In a bid to drive gender-inclusive work culture in Africa’s biggest economy, Swifta Systems – a tech solutions provider with a wide range of affordable enterprises has pledged to the #BreaktheBias.
Speaking at a recent town hall, Ayotunde Farinu, the chief executive officer said, “While tech is a fantastic industry that is changing the way we live our day-to-day lives, it doesn’t account for the proper representation of women.”
“Therefore, the goal at Swifta is to fix the culture, and environment women work in through representation, inclusive recruitment, flexibility, mentorship, and retention.”
“Already, we are proud to have brilliant women across disciplines and competencies in both the management team and as part of the staff. So, this shows that investing in talents irrespective of gender, tribe or affiliation is the way to go. The future is bias-free, and we are proud to be part of this revolution,” she added.
In a statement, the organisation said women are generally regarded as agents of change, noting the popular cliché that innovation is feminine.
However, the statement stated that the narrative doesn’t often hold water in the tech ecosystem as the industry is still male-dominated worldwide and Nigeria in particular, adding that while it seems that a lot is centered around women in tech, recent research shows just how low performing the gender is accounted for from thinking about a career in tech to recruitment, retention and even retirement.
While names like Odun Eweniyi, Adaora Nwodo, Ife Durosinmi-Etti, Adebola Sanni have become giants in their respective fields, this is not the norm across the board, it said.
“Even though there seems to be a lot of push for more women in tech and programmes centred on getting more girls into tech, one might almost wonder why the need or emphasis for one particular gender are needed.”
“In sub-Saharan Africa, women constitute only 30percent of professionals in the tech sector. Checks revealed that only 12percent of global fintech founders and co-founders were women, and only 6percent of fintech had female chief executive officers (CEOs), noting that the number is on the rise.”
Speaking on why there is poor female representation in the tech industry, the organisation said women are still being driven out of the tech industry due to burnout, lack of work-life balance, and gendered biases, which is quite concerning. On the brighter side, up to 10 percent of girls said that a career in tech remains their first choice.
For Swifta Systems, a tech solutions provider with a wide range of affordable enterprise and B2B solutions ranging from Software as a service (SaaS), infrastructure as a Service (IaaS), and platform as a service (Paas) that meet every business needs via an HRM solution, a payroll and accounting software as well as Google Workspace and Google Cloud, having studied the poor numbers firsthand, the task is simple: ensure an equal gender spread for technical and non-technical roles concerning competence, access, and opportunities.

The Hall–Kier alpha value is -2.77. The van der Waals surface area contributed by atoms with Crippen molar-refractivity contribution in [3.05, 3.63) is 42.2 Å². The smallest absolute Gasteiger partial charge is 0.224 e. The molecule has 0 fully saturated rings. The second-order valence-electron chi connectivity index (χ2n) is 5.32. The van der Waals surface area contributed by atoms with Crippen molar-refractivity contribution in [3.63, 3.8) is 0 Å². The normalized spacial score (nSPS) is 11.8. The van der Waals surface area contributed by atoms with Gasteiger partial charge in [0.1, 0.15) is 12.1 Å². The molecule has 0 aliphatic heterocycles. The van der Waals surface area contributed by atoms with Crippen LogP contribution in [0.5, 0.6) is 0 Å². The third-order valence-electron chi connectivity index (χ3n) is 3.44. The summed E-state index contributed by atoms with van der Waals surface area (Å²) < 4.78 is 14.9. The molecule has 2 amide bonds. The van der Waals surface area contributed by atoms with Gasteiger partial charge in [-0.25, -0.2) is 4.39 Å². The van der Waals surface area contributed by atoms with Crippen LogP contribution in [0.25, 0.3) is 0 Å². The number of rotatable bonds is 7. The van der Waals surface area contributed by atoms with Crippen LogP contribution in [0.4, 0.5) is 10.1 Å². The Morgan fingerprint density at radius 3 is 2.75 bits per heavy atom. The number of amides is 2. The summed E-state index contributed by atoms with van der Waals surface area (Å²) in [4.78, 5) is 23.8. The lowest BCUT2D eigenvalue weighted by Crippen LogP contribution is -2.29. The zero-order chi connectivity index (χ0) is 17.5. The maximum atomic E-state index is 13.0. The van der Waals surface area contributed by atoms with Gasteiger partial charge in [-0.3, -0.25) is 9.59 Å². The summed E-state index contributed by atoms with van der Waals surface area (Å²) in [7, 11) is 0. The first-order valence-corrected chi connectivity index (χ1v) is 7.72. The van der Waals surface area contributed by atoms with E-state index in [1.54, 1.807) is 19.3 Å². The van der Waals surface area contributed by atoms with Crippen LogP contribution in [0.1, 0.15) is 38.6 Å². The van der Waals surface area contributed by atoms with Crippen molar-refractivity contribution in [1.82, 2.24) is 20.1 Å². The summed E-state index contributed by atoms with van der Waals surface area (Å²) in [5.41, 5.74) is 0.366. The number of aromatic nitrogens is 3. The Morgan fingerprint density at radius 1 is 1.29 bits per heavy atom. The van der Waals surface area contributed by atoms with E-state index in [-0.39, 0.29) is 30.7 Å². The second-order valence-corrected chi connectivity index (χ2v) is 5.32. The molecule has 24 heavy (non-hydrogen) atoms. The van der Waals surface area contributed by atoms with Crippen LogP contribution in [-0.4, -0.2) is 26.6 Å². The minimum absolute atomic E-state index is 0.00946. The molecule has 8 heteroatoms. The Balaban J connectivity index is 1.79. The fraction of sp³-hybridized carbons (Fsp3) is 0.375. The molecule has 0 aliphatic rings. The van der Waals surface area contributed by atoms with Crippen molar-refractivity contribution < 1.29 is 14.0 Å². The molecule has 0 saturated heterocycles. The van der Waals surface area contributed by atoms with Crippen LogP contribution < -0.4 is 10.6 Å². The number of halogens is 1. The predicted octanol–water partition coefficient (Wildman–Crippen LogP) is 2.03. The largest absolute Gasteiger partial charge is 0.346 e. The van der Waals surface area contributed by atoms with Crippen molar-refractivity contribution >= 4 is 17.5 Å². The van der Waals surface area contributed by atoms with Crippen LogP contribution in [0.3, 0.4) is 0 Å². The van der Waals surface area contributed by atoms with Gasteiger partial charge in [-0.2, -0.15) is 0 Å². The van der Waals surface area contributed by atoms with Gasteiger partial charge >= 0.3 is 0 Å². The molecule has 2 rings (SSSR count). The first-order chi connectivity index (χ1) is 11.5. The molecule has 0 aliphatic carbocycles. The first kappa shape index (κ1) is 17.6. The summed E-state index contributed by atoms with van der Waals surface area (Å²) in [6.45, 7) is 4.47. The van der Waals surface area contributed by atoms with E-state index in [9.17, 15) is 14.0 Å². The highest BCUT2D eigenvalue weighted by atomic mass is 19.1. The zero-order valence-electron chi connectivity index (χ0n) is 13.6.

Indeed, the efforts of intelligent and forward-thinking companies like Swifta should be lauded. It has become increasingly apparent that incorporating an inclusive recruitment process void of unconscious discrimination is essential to push a bias-free work environment properly.
For proper representation, diversity is required from the hiring stage to succession planning and retention. Also, with more women being primary caregivers,
Flexible work cultures and options to either go fully remote or a hybrid style are the way to go. It enables us to find a way around the school runs for important family moments, thus living life on their terms while still actively contributing to the industry and progressively growing.
Finally, mentorship and retention are also necessary—representation and access matter. People need examples of where they want to be in the company to motivate them to give their all while hoping to be there someday, the statement said.
“It is noteworthy to remember that tech has always existed to ensure a better and more fulfilling existence. And this doesn’t only stop in developing game-changing products and processes. A better life for all means equal access to opportunities and resources to drive and scale growth. A gender-inclusive sector is the first step in this.”